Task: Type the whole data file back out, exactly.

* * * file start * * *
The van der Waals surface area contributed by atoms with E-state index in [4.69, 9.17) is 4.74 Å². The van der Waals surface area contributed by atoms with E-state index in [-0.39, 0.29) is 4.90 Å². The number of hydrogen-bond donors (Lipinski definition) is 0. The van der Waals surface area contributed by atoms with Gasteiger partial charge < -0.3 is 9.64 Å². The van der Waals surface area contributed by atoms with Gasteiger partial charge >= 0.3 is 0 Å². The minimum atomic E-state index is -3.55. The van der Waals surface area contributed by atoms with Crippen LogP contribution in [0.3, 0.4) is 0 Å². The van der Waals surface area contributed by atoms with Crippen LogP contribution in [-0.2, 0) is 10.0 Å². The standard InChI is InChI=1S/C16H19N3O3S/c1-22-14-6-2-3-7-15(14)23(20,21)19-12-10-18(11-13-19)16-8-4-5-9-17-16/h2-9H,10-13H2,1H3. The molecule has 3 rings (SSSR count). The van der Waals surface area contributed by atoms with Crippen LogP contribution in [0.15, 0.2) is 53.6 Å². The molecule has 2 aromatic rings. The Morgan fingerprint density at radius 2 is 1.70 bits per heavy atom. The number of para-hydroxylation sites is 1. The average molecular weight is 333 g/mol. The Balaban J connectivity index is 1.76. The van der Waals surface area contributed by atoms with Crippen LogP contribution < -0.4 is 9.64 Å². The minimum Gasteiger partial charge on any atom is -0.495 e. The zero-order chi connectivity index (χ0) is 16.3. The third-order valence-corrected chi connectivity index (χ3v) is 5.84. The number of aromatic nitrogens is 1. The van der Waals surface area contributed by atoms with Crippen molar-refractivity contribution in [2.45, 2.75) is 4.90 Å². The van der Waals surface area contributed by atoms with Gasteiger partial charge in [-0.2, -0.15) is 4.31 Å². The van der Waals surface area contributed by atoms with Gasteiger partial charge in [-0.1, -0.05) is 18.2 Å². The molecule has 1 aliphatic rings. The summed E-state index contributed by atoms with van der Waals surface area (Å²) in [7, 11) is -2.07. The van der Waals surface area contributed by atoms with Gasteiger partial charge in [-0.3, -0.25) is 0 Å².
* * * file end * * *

The van der Waals surface area contributed by atoms with E-state index in [4.69, 9.17) is 4.74 Å². The van der Waals surface area contributed by atoms with E-state index in [-0.39, 0.29) is 4.90 Å². The number of hydrogen-bond donors (Lipinski definition) is 0. The van der Waals surface area contributed by atoms with Gasteiger partial charge < -0.3 is 9.64 Å². The van der Waals surface area contributed by atoms with Gasteiger partial charge >= 0.3 is 0 Å². The minimum atomic E-state index is -3.55. The van der Waals surface area contributed by atoms with Crippen LogP contribution in [0.3, 0.4) is 0 Å². The van der Waals surface area contributed by atoms with Crippen LogP contribution in [-0.2, 0) is 10.0 Å². The standard InChI is InChI=1S/C16H19N3O3S/c1-22-14-6-2-3-7-15(14)23(20,21)19-12-10-18(11-13-19)16-8-4-5-9-17-16/h2-9H,10-13H2,1H3. The molecule has 3 rings (SSSR count). The van der Waals surface area contributed by atoms with Crippen LogP contribution in [0.15, 0.2) is 53.6 Å². The molecule has 2 aromatic rings. The Morgan fingerprint density at radius 2 is 1.70 bits per heavy atom. The number of para-hydroxylation sites is 1. The average molecular weight is 333 g/mol. The Balaban J connectivity index is 1.76. The van der Waals surface area contributed by atoms with Crippen LogP contribution < -0.4 is 9.64 Å². The minimum Gasteiger partial charge on any atom is -0.495 e. The zero-order chi connectivity index (χ0) is 16.3. The third-order valence-corrected chi connectivity index (χ3v) is 5.84. The number of aromatic nitrogens is 1. The van der Waals surface area contributed by atoms with Crippen molar-refractivity contribution in [2.45, 2.75) is 4.90 Å². The van der Waals surface area contributed by atoms with Gasteiger partial charge in [-0.2, -0.15) is 4.31 Å². The van der Waals surface area contributed by atoms with Gasteiger partial charge in [-0.1, -0.05) is 18.2 Å². The molecule has 1 aliphatic rings. The summed E-state index contributed by atoms with van der Waals surface area (Å²) in [7, 11) is -2.07. The van der Waals surface area contributed by atoms with Gasteiger partial charge in [-0.3, -0.25) is 0 Å².